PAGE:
Christian didn’t know.

Pliable becomes indignant and worried.

“Is this the happiness you told me about?” he cries to Christian.  “If it’s like this now, at the beginning, when we’ve gone only this short way, what is there still ahead of us?”

Struggling in the murky swamp, Pliable finally gets to the bank that is closest to his home.

Crawling out, he turns to Christian, still flailing in the swamp, and announces, “You will have to take the far country without me – I’m going back!”

And back he went.

Back to his old home, his security, his friends and his comforts. John Bunyan tells us in this early episode of The Pilgrim’s Progress, that of Pliable, “Christian saw him no more.”

Christian is pulled from the Swamp of Despondence by a man named Help. Christian chooses, despite this early adversity, to continue his journey. He loses his burden of sin at the cross, encounters many a deceitful and powerful foe along the way but finally crosses the river and enters that beautiful far country that will be his eternal home.

Christian never gave up.

He also never saw Pliable again.

In The Pilgrim’s Progress, John Bunyan gave the world the greatest single book of Christian faith and doctrine since the Bible. When he began writing it he was in jail because he refused to stop preaching the Gospel. He spent twelve long years in that Bedford prison.

He suffered for his faith and his conscience.

Bunyan knew adversity and understood the importance of Christian perseverance.

Do we?

For the remainder of our lives on earth you and I will live in a world increasingly alien and hostile to Christianity. Our faith and our determination to live it will be tested in new and different ways in the years ahead.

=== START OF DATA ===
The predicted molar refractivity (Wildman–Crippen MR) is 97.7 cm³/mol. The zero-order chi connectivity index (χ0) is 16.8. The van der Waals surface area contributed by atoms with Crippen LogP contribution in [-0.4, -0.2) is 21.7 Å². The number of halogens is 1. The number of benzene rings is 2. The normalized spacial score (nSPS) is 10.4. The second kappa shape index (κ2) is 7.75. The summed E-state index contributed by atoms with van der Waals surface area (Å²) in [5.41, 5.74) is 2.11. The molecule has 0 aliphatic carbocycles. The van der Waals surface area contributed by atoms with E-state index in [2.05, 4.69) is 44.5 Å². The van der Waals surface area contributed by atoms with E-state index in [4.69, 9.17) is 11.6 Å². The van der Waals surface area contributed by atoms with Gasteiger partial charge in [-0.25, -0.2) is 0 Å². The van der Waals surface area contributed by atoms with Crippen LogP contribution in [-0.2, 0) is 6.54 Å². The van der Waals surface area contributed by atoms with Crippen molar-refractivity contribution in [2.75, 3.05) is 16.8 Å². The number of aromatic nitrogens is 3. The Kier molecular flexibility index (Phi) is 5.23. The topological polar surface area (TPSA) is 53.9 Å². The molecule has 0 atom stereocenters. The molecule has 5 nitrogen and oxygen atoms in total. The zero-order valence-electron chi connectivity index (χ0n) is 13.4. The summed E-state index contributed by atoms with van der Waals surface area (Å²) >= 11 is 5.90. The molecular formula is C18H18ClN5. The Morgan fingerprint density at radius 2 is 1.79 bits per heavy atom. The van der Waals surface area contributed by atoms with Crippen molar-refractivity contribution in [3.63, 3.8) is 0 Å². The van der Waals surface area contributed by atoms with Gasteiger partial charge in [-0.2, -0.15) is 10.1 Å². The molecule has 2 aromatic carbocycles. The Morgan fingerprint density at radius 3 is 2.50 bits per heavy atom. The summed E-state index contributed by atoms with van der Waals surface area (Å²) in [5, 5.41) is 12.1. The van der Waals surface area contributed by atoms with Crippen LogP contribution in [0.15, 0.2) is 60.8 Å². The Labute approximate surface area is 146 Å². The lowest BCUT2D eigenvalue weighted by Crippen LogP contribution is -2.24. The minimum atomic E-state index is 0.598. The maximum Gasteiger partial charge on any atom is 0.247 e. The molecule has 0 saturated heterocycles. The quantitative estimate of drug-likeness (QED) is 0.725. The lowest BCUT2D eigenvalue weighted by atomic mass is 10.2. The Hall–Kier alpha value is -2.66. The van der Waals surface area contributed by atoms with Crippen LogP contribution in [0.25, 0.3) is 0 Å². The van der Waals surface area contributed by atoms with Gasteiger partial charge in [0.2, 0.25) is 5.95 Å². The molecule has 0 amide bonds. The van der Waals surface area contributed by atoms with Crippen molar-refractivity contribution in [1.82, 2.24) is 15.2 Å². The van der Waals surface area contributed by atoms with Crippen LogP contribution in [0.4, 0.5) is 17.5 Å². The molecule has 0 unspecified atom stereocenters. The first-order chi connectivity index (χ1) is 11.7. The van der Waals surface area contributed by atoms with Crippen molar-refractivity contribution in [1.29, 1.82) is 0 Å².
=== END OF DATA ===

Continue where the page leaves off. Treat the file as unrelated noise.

In his story of the sower and the seeds, Jesus tells us that 75% of the spiritual seeds never grew to fruition. The various trials, distractions and temptations of this life deprived them of taking root in the heart and bearing a crop in the soul. The conditions and pressures were various but each of the three cases ended in the same wasted tragedy.

In each instance, there was a lack of perseverance – the failure of determination to stick with it and remain faithful despite the circumstances and opposition. Every time, the situation triumphed over the promise.

The Bible speaks extensively of the urgent need to persevere and The Perseverance of the Saints is a gloriously recurring and integrated theme throughout scripture and throughout the history of Christ’s Church. In Nave’s Topical Bible, the entry for Perseverance runs more than four pages, with biblical references from Genesis through Revelation.

And what is the entry just before Perseverance in this venerated reference work?

Persecution (six and a half pages).